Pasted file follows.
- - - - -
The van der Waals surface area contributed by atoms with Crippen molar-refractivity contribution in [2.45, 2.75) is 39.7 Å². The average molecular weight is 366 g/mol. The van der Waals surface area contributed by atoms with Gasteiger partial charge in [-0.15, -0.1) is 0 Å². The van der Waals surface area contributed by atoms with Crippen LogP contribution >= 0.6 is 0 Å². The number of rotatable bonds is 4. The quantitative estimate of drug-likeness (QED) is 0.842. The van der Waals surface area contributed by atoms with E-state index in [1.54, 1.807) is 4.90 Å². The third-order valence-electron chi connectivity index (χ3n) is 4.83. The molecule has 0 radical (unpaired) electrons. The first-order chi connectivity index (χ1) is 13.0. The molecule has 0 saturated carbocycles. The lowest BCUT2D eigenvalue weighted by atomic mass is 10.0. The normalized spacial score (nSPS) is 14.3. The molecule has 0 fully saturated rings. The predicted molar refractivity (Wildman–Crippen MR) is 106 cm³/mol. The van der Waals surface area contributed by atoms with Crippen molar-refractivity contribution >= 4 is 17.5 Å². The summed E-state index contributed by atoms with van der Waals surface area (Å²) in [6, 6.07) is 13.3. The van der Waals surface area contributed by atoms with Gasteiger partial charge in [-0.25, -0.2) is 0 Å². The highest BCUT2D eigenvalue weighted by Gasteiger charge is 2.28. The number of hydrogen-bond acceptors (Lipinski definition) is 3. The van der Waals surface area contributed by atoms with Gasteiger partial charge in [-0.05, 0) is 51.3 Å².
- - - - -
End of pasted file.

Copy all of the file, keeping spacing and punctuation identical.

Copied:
The van der Waals surface area contributed by atoms with Crippen molar-refractivity contribution in [2.45, 2.75) is 39.7 Å². The average molecular weight is 366 g/mol. The van der Waals surface area contributed by atoms with Gasteiger partial charge in [-0.15, -0.1) is 0 Å². The van der Waals surface area contributed by atoms with Crippen LogP contribution >= 0.6 is 0 Å². The number of rotatable bonds is 4. The quantitative estimate of drug-likeness (QED) is 0.842. The van der Waals surface area contributed by atoms with E-state index in [1.54, 1.807) is 4.90 Å². The third-order valence-electron chi connectivity index (χ3n) is 4.83. The molecule has 0 radical (unpaired) electrons. The first-order chi connectivity index (χ1) is 13.0. The molecule has 0 saturated carbocycles. The lowest BCUT2D eigenvalue weighted by atomic mass is 10.0. The normalized spacial score (nSPS) is 14.3. The molecule has 0 fully saturated rings. The predicted molar refractivity (Wildman–Crippen MR) is 106 cm³/mol. The van der Waals surface area contributed by atoms with Crippen molar-refractivity contribution >= 4 is 17.5 Å². The summed E-state index contributed by atoms with van der Waals surface area (Å²) in [6, 6.07) is 13.3. The van der Waals surface area contributed by atoms with Gasteiger partial charge in [-0.25, -0.2) is 0 Å². The highest BCUT2D eigenvalue weighted by Gasteiger charge is 2.28. The number of hydrogen-bond acceptors (Lipinski definition) is 3. The van der Waals surface area contributed by atoms with Gasteiger partial charge in [-0.05, 0) is 51.3 Å².